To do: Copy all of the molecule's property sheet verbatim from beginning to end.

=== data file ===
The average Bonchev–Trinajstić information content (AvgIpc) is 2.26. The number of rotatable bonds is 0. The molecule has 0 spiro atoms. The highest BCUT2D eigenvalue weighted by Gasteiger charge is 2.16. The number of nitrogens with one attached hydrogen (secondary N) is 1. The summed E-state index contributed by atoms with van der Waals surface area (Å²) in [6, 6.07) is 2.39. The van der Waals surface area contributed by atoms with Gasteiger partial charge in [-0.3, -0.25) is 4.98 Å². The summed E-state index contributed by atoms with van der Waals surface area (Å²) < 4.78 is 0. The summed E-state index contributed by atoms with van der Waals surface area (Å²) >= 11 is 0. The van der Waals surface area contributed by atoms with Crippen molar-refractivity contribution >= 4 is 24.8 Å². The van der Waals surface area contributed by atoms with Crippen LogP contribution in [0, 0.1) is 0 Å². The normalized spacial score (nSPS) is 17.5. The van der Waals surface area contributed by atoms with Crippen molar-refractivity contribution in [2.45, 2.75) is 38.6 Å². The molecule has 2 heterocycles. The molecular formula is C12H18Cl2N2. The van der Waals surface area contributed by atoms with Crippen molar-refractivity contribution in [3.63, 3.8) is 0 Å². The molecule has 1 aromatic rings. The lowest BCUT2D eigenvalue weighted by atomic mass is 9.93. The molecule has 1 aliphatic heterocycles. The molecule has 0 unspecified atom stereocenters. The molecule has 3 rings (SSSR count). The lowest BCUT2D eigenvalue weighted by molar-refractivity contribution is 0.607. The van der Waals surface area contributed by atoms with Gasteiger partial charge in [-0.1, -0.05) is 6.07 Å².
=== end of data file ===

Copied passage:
The average Bonchev–Trinajstić information content (AvgIpc) is 2.26. The number of rotatable bonds is 0. The molecule has 0 spiro atoms. The highest BCUT2D eigenvalue weighted by Gasteiger charge is 2.16. The number of nitrogens with one attached hydrogen (secondary N) is 1. The summed E-state index contributed by atoms with van der Waals surface area (Å²) in [6, 6.07) is 2.39. The van der Waals surface area contributed by atoms with Gasteiger partial charge in [-0.3, -0.25) is 4.98 Å². The summed E-state index contributed by atoms with van der Waals surface area (Å²) < 4.78 is 0. The summed E-state index contributed by atoms with van der Waals surface area (Å²) >= 11 is 0. The van der Waals surface area contributed by atoms with Crippen molar-refractivity contribution >= 4 is 24.8 Å². The van der Waals surface area contributed by atoms with Crippen LogP contribution in [0, 0.1) is 0 Å². The normalized spacial score (nSPS) is 17.5. The van der Waals surface area contributed by atoms with Crippen molar-refractivity contribution in [2.45, 2.75) is 38.6 Å². The molecule has 2 heterocycles. The molecular formula is C12H18Cl2N2. The van der Waals surface area contributed by atoms with Crippen molar-refractivity contribution in [3.63, 3.8) is 0 Å². The molecule has 1 aromatic rings. The lowest BCUT2D eigenvalue weighted by atomic mass is 9.93. The molecule has 1 aliphatic heterocycles. The molecule has 0 unspecified atom stereocenters. The molecule has 3 rings (SSSR count). The lowest BCUT2D eigenvalue weighted by molar-refractivity contribution is 0.607. The van der Waals surface area contributed by atoms with Gasteiger partial charge in [-0.1, -0.05) is 6.07 Å².